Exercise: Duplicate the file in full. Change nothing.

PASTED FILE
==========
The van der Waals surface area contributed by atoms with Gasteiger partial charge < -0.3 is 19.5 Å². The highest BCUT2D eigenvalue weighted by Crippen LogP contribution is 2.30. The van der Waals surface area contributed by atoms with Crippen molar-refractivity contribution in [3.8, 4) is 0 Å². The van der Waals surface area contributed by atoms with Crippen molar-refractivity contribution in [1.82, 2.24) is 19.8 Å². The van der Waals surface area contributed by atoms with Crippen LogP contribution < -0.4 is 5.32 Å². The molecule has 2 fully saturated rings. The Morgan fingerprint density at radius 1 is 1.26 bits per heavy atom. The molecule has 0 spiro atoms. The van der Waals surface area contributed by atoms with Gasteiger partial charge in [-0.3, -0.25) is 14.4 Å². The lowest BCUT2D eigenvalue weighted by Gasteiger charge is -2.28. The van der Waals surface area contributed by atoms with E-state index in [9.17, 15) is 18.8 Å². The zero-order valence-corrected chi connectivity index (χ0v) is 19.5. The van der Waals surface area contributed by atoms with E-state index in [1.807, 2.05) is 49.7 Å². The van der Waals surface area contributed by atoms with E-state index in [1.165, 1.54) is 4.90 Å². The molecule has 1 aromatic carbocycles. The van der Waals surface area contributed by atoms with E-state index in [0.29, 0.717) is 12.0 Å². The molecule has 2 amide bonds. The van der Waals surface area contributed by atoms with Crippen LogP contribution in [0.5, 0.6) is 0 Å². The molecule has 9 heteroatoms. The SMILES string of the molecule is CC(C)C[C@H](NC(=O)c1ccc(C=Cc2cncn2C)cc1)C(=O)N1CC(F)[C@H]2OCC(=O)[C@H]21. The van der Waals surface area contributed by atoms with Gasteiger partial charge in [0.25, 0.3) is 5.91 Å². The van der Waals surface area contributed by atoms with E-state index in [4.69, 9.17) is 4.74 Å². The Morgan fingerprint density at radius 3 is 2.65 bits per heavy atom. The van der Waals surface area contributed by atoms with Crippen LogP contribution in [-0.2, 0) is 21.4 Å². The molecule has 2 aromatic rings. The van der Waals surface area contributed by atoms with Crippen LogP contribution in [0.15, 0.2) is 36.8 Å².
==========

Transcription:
The van der Waals surface area contributed by atoms with Gasteiger partial charge < -0.3 is 19.5 Å². The highest BCUT2D eigenvalue weighted by Crippen LogP contribution is 2.30. The van der Waals surface area contributed by atoms with Crippen molar-refractivity contribution in [3.8, 4) is 0 Å². The van der Waals surface area contributed by atoms with Crippen molar-refractivity contribution in [1.82, 2.24) is 19.8 Å². The van der Waals surface area contributed by atoms with Crippen LogP contribution < -0.4 is 5.32 Å². The molecule has 2 fully saturated rings. The Morgan fingerprint density at radius 1 is 1.26 bits per heavy atom. The molecule has 0 spiro atoms. The van der Waals surface area contributed by atoms with Gasteiger partial charge in [-0.3, -0.25) is 14.4 Å². The lowest BCUT2D eigenvalue weighted by Gasteiger charge is -2.28. The van der Waals surface area contributed by atoms with E-state index in [9.17, 15) is 18.8 Å². The zero-order valence-corrected chi connectivity index (χ0v) is 19.5. The van der Waals surface area contributed by atoms with E-state index in [1.807, 2.05) is 49.7 Å². The van der Waals surface area contributed by atoms with E-state index in [1.165, 1.54) is 4.90 Å². The molecule has 1 aromatic carbocycles. The van der Waals surface area contributed by atoms with E-state index in [0.29, 0.717) is 12.0 Å². The molecule has 2 amide bonds. The van der Waals surface area contributed by atoms with Crippen LogP contribution in [0.5, 0.6) is 0 Å². The molecule has 9 heteroatoms. The SMILES string of the molecule is CC(C)C[C@H](NC(=O)c1ccc(C=Cc2cncn2C)cc1)C(=O)N1CC(F)[C@H]2OCC(=O)[C@H]21. The van der Waals surface area contributed by atoms with Gasteiger partial charge in [0.25, 0.3) is 5.91 Å². The van der Waals surface area contributed by atoms with E-state index in [4.69, 9.17) is 4.74 Å². The Morgan fingerprint density at radius 3 is 2.65 bits per heavy atom. The van der Waals surface area contributed by atoms with Crippen LogP contribution in [-0.2, 0) is 21.4 Å². The molecule has 2 aromatic rings. The van der Waals surface area contributed by atoms with Crippen LogP contribution in [0.15, 0.2) is 36.8 Å².